A short while later, the gangly teenager and the impeccably dressed eight-hundred year old little boy sat together on the steps to the house. It was still grumbling to itself and rearranging its rooms, but from the outside, it had ceased its writhing and returned to its rightful stillness in between the bleak plain on one side and the bleak plain on the other.
Alden placed his boots safely against the wall, and patted them lovingly before turning and frowning at Theo. “Do you remember what they are, kid?”
Theo furrowed his brows, uncooperatively.
Alden closed his eyes, a little vexed. “Those four. Do you remember what they are?”
“We grew up together. They saved me from what killed my family, and they brought me here. They’re my friends.”
Alden sighed, as if it wasn’t the first time he’d heard a variation of that answer. “No, kid,” he said, sadly, and with resigned disquiet, “they really aren’t.”
Theo bristled petulantly. “I don’t think you get to decide who my friends are, Mr. Mage.”
“And I don’t think you get to decide what they are, kid. They grew up with you? Hah—you couldn’t even see them until three years ago.”
“What are you talking about?”
“Let me ask you: how do you even know what you told me just now?”
“I—“ Theo seemed momentarily to draw a blank, but his defiance overrode his uncertainty. “I remember.”
“No you don’t, kid. Who killed your family?”
“Well, I—I opened the Gate, I—“
Alden huffed. “I mean, what killed your family?”
Theo opened his mouth, and wavered for several moments, but nothing came out. His irritation flared out of his bewilderment. “Mr. Mage, why do we have to talk about this? I just want to practice my spell outside of your enchantments, that’s all.”
Alden frowned at the boy’s flustered behavior, his gaze introspective. “I’ve watched year after year as they’ve worked themselves into your brain. Twisting your memories. Man, I should’ve done something earlier, shouldn’t I.” He scratched his head. “Things slip your mind when you’re old, you know.”
“You’ve watched me?” Theo turned away, crossing his arms. “What a joke. I had to steal your shoes just to get your attention, and you couldn’t even remember that it’s been a year since the scorpion incident.”
“Yeah, I guess that’s kinda true.”
“You’re a terrible guardian, you know that?”
“Yeah,” said Alden. “But I’m also an Archmage, and a really powerful one, too. Five years ago when I brought you here I told you that you’ve got a Shadow curse on you. Do you remember that?”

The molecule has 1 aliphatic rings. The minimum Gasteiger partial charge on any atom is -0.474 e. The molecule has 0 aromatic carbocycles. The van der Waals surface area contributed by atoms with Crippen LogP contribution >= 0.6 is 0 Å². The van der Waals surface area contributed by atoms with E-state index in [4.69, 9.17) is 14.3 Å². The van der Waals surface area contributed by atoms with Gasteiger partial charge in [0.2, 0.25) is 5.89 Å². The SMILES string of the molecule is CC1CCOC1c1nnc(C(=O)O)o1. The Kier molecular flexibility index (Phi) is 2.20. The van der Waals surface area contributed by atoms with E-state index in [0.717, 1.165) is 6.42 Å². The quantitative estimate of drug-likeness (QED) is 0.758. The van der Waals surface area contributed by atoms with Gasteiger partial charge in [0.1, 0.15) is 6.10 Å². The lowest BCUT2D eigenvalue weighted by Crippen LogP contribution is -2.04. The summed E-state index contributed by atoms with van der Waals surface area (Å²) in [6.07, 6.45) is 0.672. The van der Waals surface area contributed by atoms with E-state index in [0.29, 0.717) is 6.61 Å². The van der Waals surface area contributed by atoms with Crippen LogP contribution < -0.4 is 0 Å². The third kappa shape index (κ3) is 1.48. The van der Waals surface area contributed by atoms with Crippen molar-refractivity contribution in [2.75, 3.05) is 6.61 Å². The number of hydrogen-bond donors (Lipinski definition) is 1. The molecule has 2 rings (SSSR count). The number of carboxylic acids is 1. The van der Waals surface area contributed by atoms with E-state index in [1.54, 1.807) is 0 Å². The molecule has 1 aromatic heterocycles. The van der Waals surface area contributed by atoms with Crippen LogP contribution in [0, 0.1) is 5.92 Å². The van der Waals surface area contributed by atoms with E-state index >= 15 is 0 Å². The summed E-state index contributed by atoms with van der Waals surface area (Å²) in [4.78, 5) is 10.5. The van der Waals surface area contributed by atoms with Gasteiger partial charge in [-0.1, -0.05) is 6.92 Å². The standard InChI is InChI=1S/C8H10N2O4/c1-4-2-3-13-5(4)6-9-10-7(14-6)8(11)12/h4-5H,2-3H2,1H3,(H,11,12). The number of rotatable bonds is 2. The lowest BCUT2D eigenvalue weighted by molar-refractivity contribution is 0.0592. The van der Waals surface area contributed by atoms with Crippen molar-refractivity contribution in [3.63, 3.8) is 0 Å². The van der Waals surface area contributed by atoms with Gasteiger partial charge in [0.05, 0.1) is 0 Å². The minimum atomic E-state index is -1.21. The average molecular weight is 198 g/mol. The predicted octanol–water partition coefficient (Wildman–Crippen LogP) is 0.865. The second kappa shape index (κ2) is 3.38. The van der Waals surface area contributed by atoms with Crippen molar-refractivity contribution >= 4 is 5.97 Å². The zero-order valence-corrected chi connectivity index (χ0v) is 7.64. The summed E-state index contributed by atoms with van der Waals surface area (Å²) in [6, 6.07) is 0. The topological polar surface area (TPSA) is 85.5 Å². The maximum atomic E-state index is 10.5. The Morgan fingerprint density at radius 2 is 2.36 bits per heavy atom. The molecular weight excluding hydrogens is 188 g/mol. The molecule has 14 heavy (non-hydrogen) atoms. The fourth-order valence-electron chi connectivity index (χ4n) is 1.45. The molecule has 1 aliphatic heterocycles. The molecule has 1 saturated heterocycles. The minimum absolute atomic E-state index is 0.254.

Theo raised an eyebrow, obstinately.
“Do you remember?”
Theo shrugged, moodily. “Those four are my only friends, and I don’t know what you’re talking about, but they’re going to help me get strong and someday, I’ll go back to the Gatehouse and I’ll get revenge for what happened to my family.”
Alden didn’t respond. Beside him, among the sepia shadows and the peeling paint of the deck-boards, the Shadowcat had materialized and was watching. The tension in the air was electric; the Shadowcat pricked its ears at the little lightning-bolts crackling between the mage and the boy.
“Look,” Theo exploded after a moment,“if you don’t like my friends—”
“Its not about me liking or disliking them. Come on, kid, don’t you notice things that just don’t add up about them? Like, that they’re always there when you think they are?”
“Uh, yes?” Said Theo slowly, in a tone meant to express that he though the question was marvelously dimwitted. “I mean, the only reason that’s not true of you is because you refuse to move places like a normal person.”
“Or that all they ever try to do is get you to leave?”
“All you ever do is tell me to stay!”
Alden sighed. “You would never have said you wanted to go back, before. I’m not teaching you to fight a curse so that you can blunder to your death, kid. That wouldn’t do anyone any good.”
Theo laughed, evasively. “Teaching me to fight the curse? You’re trapping me here, you’re—you’re holding me back. I’m—I’m the last Gatekeeper, and I have a right to live my own life.”
Alden shook his head.
“Y—you are trying to use me, aren’t you. Why did you even take me in, if you’re just going to lie to me?”